In the past few days, you’ve heard a lot of talk about new spinal cord injury (SCI) treatments, the dangers of spinal cord injuries, and how more and more people are suffering each year from back and neck injuries. Only last week, there was a special report on WJLA about the subject, when a local man became paralyzed after falling off a roof.
Now, although you have no immediate plans to crawl around your roof, how at risk are you for a spinal cord injury?
Breakdown of Common Spinal Cord Injury Origins
There are many reasons and causes in which an SCI victim could have sustained his injuries. However, the Foundation for Spinal Cord Injury Prevention Care and Cure breaks down the five most common causes of spinal cord injuries, into the following estimated percentages of risk:
- Vehicular accident trauma: 42.2 percent of all spinal cord injuries result from injuries sustained in collisions
- Falling spinal trauma: 26.5 percent of all SCIs result from falling
- Violence: 15.1 percent result from acts of violence such as shootings, beatings, knifings, and blunt force trauma
- Sports-related injuries: 7.6 percent result from dangerous impact force exhibited during recreational and sports activities
- Other/miscellaneous: 8.6 percent are attributed to unknown or miscellaneous factors not included in the above circumstances or are unable to be identified at the time of the incident
As long as it won’t send you into a panic attack, you may want to take these numbers to heart. Think about how often you drive your car, play a sport, or climb a ladder to fix a light bulb. Now, look at the percentage of people who did the exact same thing and wound up suffering dire consequences. It’s pretty scary stuff.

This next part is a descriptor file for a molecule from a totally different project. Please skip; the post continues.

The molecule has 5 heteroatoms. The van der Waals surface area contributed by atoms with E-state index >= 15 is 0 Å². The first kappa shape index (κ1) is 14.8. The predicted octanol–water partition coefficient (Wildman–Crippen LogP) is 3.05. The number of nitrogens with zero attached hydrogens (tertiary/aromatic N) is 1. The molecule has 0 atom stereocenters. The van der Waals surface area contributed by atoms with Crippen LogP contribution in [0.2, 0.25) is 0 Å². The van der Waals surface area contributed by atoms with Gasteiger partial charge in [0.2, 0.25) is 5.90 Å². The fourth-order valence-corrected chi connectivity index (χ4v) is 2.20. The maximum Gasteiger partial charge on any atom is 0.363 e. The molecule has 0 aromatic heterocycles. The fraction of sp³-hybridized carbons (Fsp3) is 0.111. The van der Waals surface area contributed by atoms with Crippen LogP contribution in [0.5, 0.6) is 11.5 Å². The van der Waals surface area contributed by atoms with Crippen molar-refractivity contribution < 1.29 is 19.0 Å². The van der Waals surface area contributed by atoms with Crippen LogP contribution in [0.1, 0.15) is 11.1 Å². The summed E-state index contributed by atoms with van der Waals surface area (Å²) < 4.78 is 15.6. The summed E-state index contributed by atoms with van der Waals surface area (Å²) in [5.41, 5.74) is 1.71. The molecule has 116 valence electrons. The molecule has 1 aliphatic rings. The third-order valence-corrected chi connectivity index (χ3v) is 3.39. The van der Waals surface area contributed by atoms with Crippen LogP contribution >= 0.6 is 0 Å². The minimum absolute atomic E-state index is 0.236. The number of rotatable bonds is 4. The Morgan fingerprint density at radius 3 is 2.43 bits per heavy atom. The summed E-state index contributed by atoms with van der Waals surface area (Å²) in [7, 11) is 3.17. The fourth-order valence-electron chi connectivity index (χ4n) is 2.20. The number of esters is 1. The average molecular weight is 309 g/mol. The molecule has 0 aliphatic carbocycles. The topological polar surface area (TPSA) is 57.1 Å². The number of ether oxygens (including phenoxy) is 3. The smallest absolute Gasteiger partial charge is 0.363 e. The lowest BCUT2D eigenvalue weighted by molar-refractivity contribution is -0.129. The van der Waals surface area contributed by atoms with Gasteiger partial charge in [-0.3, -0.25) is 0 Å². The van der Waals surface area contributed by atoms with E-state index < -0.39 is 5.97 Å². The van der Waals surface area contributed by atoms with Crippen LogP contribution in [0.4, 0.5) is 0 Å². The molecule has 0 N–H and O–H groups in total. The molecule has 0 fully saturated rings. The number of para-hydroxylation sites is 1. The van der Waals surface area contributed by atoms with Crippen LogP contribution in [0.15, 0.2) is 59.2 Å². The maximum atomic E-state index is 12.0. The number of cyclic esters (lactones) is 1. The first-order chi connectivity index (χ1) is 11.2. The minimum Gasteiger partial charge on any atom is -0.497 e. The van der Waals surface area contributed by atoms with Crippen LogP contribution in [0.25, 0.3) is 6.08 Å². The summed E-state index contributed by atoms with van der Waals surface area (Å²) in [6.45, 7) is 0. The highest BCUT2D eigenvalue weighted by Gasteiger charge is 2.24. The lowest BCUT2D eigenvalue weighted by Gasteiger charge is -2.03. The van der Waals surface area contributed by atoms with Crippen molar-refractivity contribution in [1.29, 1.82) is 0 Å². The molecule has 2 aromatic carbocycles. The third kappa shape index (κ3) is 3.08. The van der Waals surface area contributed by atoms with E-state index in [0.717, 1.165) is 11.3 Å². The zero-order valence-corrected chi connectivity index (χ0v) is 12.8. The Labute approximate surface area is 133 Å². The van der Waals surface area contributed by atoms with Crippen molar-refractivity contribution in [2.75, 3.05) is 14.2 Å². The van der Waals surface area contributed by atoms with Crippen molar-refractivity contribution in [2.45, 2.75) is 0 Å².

However, this doesn’t mean that you should never drive your car, or you should just sit in the dark because you’re never going to change another light bulb as long as you live. No. It just means that you need to take precautions when you put yourself and your family in situations where there is the potential for risk. Be careful, stay alert, and protect against catastrophic spinal cord injury accidents.
Make sure your family and friends are protected by sharing this page with them via Facebook or recommending it to them with Google Plus. You can also have them contact us directly to discuss any potential questions or concerns they may have about a recent accident. The consultation is free, so they have nothing to lose.
Do you have more questions about your SCI claim, or wish to leave your opinion about this article? Please, feel free to add your thoughts in the comment section below. We’ll be happy to respond back as soon as we’re able. We appreciate any feedback you may have to give and thank you for your time to communicate with us.